ALBERT: You just mentioned motivation and inspiration. I know that you are an inspirational speaker, and my question is between motivation, inspiration and inspirational. OK, I read a while ago that difference between inspirational and inspiring is that inspirational has a purpose to inspire. Inspiring means that it actually inspires us. And then there’s motivation, which totally doesn’t work for me because motivation goes up and then goes down again. So, what are your thoughts about being an inspiring person, and inspirational person, or motivating person?
CONNIE-LEE: Can we pause for a moment so I can think?
ALBERT: Absolutely. I’m going to put the ticker here: 36 hours later… Oh, sorry.
CONNIE-LEE: Wow. Okay, that is such a good question.
ALBERT: It’s so easy to ask questions, right?
CONNIE-LEE: Um, so thinking as I’m talking because I think this is what a lot of us do is we think as we talk. So inspired to me, if we break it down “in” is within. “Spire” is spirit. So my definitions are sometimes very different to other people. Because by the way, it’s just semantics, right? It’s just everyone has a different meaning for different words, so “in” within spirit. So if I’m inspiring, I am connecting you with your inner spirit. And when we connect with our inner spirit, have you ever had a moment when you’re like “Oh yeah”, that light bulb moment you’re like “Yes, I resonate with that” is because that object, that thing, that person has reconnected you to your spirit. It’s inspired you. You resonate with it and it gives you that oomf. Kind of like I’m connected with my inspire. So if I’m inspiring you, it’s the greatest honour because I’m connecting you with your spirit. To be inspirational, I don’t quite know how to answer that, because inspirational… How would you say inspirational applies to inspiral, in spiritual.
ALBERT: Probably inspirational is the intention to inspire.
CONNIE-LEE: So the intention comes from the spirit. So the spirit and me is like namaste, right? The spirit in me greets the spirit in you. The light within me has the vibrational intention rather than the head intention. Because I think intention in super super important because it carries that vibration. So the vibration of what I’m doing is hopefully to connect you with the spirit. OK. Sure. You see, we had great conversations, right? We’ve been together for like, three hours already talking and motivating. You’re leaving in the next forty eight hours…
To motivate I think is mind. Motivation is more mind. It’s more will. A kind of like a masculine power. Yeah, like masculine energy. Maybe inspiration is more feminine energy. And by the way, I’m thinking and creating as I’m speaking. So maybe motivation is more like, you know, I can I’m motivated to wake up, and it’s like more than maybe outside in, versus inspirational inside out.
ALBERT: I totally get it. This connects a lot with a very wise person that is in my life. Marina I love you, you know that. She told me “Achievement comes from effort, from pushing from your mind. And allowing comes from letting go, from spirit”. I think that would be a good analogy.
CONNIE-LEE: Absolutely the push versus the pull.
Ease, flow. Upstream versus downstream, right? Abraham Hicks talks about upstream and downstream. Yeah, inspiration is downstream and motivation is upstream. Potentially. We’ve thrown in so many different concepts here. We’re making a melange, a fruit salad of inspiration.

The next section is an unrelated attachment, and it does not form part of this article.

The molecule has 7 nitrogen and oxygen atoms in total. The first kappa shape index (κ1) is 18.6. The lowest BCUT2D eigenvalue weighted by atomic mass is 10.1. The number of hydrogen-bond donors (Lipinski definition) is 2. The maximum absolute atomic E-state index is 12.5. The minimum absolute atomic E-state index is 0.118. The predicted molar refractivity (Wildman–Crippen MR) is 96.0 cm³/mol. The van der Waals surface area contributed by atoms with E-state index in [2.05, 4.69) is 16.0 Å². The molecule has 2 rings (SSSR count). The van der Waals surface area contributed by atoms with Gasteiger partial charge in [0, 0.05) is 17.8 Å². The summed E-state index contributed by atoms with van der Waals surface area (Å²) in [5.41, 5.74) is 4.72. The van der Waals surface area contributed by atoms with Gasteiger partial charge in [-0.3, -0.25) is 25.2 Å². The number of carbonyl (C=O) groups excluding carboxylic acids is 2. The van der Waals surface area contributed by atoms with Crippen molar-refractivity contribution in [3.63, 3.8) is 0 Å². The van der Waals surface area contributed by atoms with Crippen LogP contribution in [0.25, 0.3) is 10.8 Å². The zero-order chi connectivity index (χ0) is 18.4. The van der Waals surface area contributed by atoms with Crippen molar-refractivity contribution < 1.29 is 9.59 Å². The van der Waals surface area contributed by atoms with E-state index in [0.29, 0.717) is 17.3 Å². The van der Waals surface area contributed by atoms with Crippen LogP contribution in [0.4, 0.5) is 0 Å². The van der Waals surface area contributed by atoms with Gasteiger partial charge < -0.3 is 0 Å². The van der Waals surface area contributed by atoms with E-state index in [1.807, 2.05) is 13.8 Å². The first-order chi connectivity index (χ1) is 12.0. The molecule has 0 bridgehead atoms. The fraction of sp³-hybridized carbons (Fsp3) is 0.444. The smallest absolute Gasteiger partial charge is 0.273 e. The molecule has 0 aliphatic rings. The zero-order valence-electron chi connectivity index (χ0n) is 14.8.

ALBERT: You have to teach me some French, by the way. I just don’t know enough.
CONNIE-LEE: Bonjour. That’s what you need to know. [Speaks French]. That means I would like a glass of wine. That’s the only thing I know. I’d like a croissant, I’d like some wine.
ALBERT: You’ve been living in here four years, you said?
CONNIE-LEE: Almost four years. I don’t speak French. I only know how to order wine and have a croissant.
ALBERT: OK, going back to our conversation. I want to ask you about confidence. Because confidence has been a big thing for me. So as I as I accepted myself and my sexual orientation as a gay man, that took a lot of courage for me. And you were talking about your seven steps to authenticity. And one of them was acceptance. Before it could reach acceptance, I had to put this courage together. But courage wasn’t enough without confidence, without the confidence in me that I could do it. So in what stage of these seven steps that you have, does confidence play a role?
CONNIE-LEE: Great question. Great. Great great, great question. And I’m going to think about it as I speak. Confidence. Well, like you, I’ve found myself in the corner of the room many, many times because of this belief that I was not good enough, I had no confidence in myself. And I believed that who I was just wasn’t good enough. I had to change everything about myself like I wasn’t pretty enough. Wasn’t clever enough, was an intelligent enough like there’s all of these enoughs, right? No confidence. So, if confidence is related to the feeling that you are not enough, what shifted for me was when I really connected with the truth of who I was. So when I realised that I was that spirit, who had that life purpose of connecting people with the feeling of freedom and full expression, And that was my gift. I was the spirit and this physical body, and everything around me was just the kind of manifestation of, like outside things. So I was like, OK, so I’m a spirit, right? Okay, So I’m sitting in that corner and I’m, like, you know, trying to look outside I how can I now be this spirit? And then when I realised that it was about me being that spirit with you in this moment, no matter what I’m wearing, no matter what you think of me. Because your thoughts of me are just seen from your filter, right? We were talking about that. So it’s about you, not about me. So Okay, so when you’re rejecting me, it’s your lesson, not my lesson. And that was the second thing is, I’m a spirit. It’s about you and not me. I started finding the confidence because I started connecting with the truth of who I was.